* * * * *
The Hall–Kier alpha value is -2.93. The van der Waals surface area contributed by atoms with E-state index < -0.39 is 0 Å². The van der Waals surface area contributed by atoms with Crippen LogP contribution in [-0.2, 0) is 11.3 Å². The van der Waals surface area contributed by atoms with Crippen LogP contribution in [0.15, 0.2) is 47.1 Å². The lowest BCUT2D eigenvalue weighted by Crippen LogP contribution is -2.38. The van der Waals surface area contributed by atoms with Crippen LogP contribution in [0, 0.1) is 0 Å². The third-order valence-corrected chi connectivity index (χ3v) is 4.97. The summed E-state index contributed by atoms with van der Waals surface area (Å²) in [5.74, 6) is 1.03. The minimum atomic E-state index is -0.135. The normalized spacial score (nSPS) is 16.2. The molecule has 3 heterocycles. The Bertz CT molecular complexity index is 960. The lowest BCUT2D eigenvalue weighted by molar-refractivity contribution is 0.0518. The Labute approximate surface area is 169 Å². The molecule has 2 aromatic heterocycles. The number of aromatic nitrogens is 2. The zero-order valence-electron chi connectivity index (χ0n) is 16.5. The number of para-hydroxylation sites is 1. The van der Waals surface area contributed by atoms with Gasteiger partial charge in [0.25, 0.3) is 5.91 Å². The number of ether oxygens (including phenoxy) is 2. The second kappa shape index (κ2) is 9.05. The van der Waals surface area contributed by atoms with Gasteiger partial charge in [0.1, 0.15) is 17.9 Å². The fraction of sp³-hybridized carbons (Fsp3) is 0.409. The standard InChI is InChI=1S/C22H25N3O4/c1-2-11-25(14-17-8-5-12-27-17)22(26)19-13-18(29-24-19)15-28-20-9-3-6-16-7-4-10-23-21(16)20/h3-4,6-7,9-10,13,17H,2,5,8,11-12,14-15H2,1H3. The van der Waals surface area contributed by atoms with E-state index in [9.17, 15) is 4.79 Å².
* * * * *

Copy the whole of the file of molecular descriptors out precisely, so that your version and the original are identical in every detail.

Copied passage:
The Hall–Kier alpha value is -2.93. The van der Waals surface area contributed by atoms with E-state index < -0.39 is 0 Å². The van der Waals surface area contributed by atoms with Crippen LogP contribution in [-0.2, 0) is 11.3 Å². The van der Waals surface area contributed by atoms with Crippen LogP contribution in [0.15, 0.2) is 47.1 Å². The lowest BCUT2D eigenvalue weighted by Crippen LogP contribution is -2.38. The van der Waals surface area contributed by atoms with Crippen LogP contribution in [0, 0.1) is 0 Å². The third-order valence-corrected chi connectivity index (χ3v) is 4.97. The summed E-state index contributed by atoms with van der Waals surface area (Å²) in [5.74, 6) is 1.03. The minimum atomic E-state index is -0.135. The normalized spacial score (nSPS) is 16.2. The molecule has 3 heterocycles. The Bertz CT molecular complexity index is 960. The lowest BCUT2D eigenvalue weighted by molar-refractivity contribution is 0.0518. The Labute approximate surface area is 169 Å². The molecule has 2 aromatic heterocycles. The number of aromatic nitrogens is 2. The zero-order valence-electron chi connectivity index (χ0n) is 16.5. The number of para-hydroxylation sites is 1. The van der Waals surface area contributed by atoms with Gasteiger partial charge in [0.25, 0.3) is 5.91 Å². The number of ether oxygens (including phenoxy) is 2. The second kappa shape index (κ2) is 9.05. The van der Waals surface area contributed by atoms with Gasteiger partial charge in [0.1, 0.15) is 17.9 Å². The fraction of sp³-hybridized carbons (Fsp3) is 0.409. The standard InChI is InChI=1S/C22H25N3O4/c1-2-11-25(14-17-8-5-12-27-17)22(26)19-13-18(29-24-19)15-28-20-9-3-6-16-7-4-10-23-21(16)20/h3-4,6-7,9-10,13,17H,2,5,8,11-12,14-15H2,1H3. The van der Waals surface area contributed by atoms with E-state index in [9.17, 15) is 4.79 Å².